Crime and its impact on public safety, public health, and economics are universal concerns. RAND research has informed criminal justice policy development at local, state, and national levels in the United States and Europe, particularly in the areas of juvenile crime, violence, and substance abuse, and has explored a range of topics from the drug trade and "insider" crimes to sexual assault and the cost-effectiveness of crime prevention.
Research conducted by:
Safety and Justice Program;
RAND Justice, Infrastructure, and Environment;
RAND Drug Policy Research Center;
Center on Quality Policing
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The RAND Center on Quality Policing provides research and analysis on contemporary police practice and policy. The Center's work helps law enforcement agencies across the U.S. make better operational decisions and consistently perform at their best.
Research Briefs (17)
RAND's evaluation of Safe Start Promising Approaches identified program successes and challenges in implementing programs for children exposed to violence. The evaluation results, though largely inconclusive, can inform similar efforts going forward.
The increasing number of suicides is causing concern in the U.S. Department of Defense (DoD). Suicide-prevention programs in DoD and across the services have some (but not all) of the characteristics of comprehensive programs.
Discusses whether legalizing marijuana in California would reduce the revenues of Mexican drug trafficking organizations and related violence.
A sharp increase in Pittsburgh homicides in 2003 led local leaders to launch an antiviolence initiative, One Vision One Life. Researchers found no program effects on homicide and negative effects on assaults.
A detailed investigation into the connections between intellectual-property piracy, organized crime, and terrorism, including case studies of criminal and terrorist groups and recommendations for reducing the demand for and supply of pirated goods.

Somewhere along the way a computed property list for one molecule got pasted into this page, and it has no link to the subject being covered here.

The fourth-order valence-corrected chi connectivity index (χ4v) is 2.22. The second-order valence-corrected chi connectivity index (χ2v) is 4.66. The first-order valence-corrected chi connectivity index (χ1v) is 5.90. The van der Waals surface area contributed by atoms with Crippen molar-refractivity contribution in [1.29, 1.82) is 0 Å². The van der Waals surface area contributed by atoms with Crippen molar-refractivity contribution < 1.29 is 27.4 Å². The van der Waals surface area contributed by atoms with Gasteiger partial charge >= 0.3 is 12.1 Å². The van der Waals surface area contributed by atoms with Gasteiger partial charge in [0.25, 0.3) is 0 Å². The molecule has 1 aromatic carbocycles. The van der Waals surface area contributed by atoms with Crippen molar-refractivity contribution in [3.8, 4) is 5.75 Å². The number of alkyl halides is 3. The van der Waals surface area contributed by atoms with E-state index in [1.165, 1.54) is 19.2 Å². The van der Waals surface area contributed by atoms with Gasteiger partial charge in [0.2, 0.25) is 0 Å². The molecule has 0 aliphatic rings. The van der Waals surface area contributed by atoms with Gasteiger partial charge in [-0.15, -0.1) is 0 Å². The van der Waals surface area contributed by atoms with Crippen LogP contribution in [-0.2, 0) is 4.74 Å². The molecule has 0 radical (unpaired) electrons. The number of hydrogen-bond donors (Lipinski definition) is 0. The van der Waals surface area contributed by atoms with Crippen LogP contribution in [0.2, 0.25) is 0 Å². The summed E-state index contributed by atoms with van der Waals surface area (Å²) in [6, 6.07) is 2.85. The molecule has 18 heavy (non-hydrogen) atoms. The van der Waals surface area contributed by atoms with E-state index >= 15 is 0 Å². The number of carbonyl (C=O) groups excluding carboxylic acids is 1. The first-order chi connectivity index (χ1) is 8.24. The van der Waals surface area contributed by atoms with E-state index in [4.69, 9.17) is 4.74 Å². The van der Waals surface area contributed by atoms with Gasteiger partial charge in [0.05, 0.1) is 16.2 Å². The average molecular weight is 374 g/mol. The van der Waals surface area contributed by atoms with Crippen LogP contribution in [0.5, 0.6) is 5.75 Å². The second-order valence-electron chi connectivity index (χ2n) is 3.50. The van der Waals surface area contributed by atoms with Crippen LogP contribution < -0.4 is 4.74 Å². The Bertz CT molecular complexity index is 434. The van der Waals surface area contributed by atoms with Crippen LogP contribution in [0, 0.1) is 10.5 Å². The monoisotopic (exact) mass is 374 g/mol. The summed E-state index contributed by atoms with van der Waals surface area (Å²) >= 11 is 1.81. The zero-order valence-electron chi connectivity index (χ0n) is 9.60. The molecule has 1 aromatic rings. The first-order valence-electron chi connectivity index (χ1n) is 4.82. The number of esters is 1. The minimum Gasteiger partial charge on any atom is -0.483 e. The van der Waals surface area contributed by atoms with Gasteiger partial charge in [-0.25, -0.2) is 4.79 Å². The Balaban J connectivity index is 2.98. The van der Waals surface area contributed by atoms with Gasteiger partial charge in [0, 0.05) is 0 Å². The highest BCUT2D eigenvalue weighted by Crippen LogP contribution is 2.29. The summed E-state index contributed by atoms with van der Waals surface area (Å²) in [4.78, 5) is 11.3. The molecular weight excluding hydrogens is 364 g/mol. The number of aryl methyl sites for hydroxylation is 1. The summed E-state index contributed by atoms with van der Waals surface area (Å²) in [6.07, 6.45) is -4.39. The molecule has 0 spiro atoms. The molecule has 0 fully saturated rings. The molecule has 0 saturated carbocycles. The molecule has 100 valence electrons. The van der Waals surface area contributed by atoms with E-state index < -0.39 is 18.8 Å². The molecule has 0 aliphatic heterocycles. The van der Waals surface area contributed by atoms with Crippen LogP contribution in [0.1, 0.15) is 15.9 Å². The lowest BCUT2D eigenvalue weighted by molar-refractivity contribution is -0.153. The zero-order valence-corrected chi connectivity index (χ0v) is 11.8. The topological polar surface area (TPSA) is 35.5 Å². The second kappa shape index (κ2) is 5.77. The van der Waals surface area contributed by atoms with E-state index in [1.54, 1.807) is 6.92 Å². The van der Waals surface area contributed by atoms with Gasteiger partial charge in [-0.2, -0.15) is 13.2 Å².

People living with HIV are much more likely to experience mental health or substance abuse problems than are people in the general population. About one in three individuals do not receive treatment services for these problems.
A study of Latino students in inner-city public high schools found that a school-based violence prevention program improved knowledge of dating violence, reduced tolerance for aggressive behavior, and improved teens' perceptions about getting help if they experienced dating violence.
This research brief summarizes research to create Getting To Outcomes (GTO), a science-based model and support tools to help local groups develop or improve substance-use-prevention programs.
This research brief describes work documented in “Early Predictors of Adolescent Violence,” American Journal of Public Health.
The military has begun to encourage collaborative relationships--through formal memorandums of understanding (MOUs)--between military installations and neighboring communities intended to prevent and respond to domestic violence involving service mem...
To prevent and respond to domestic violence by or against service members, the military hopes to form and strengthen collaborative relationships between installations and neighboring communities. The authors present findings from two case studies of...
This research brief describes work documented in Consequences of Welfare Reform: A Research Synthesis (DRU-2676-DHHS).
Analysis of data regarding firearm ownership and storage patterns found that of the families in the United States with children and firearms, fewer than half store their firearms unloaded, locked, and away from ammunition.
This research brief describes work documented in Welfare Reform in California: State and County Implementation of CalWORKs in the Second Year (MR-1177-CDSS).
Anne Pebley and Laura Rudkin explore research results on the characteristics of grandchildren and grandparents in common households and identify a research agenda for this phenomenon.
Much less attention has been paid to diverting youths who have not yet committed crimes from doing so.
How much crime reduction can they expect from the three-strikes law? And how much will it cost? What about the alternatives? And where will the money come from?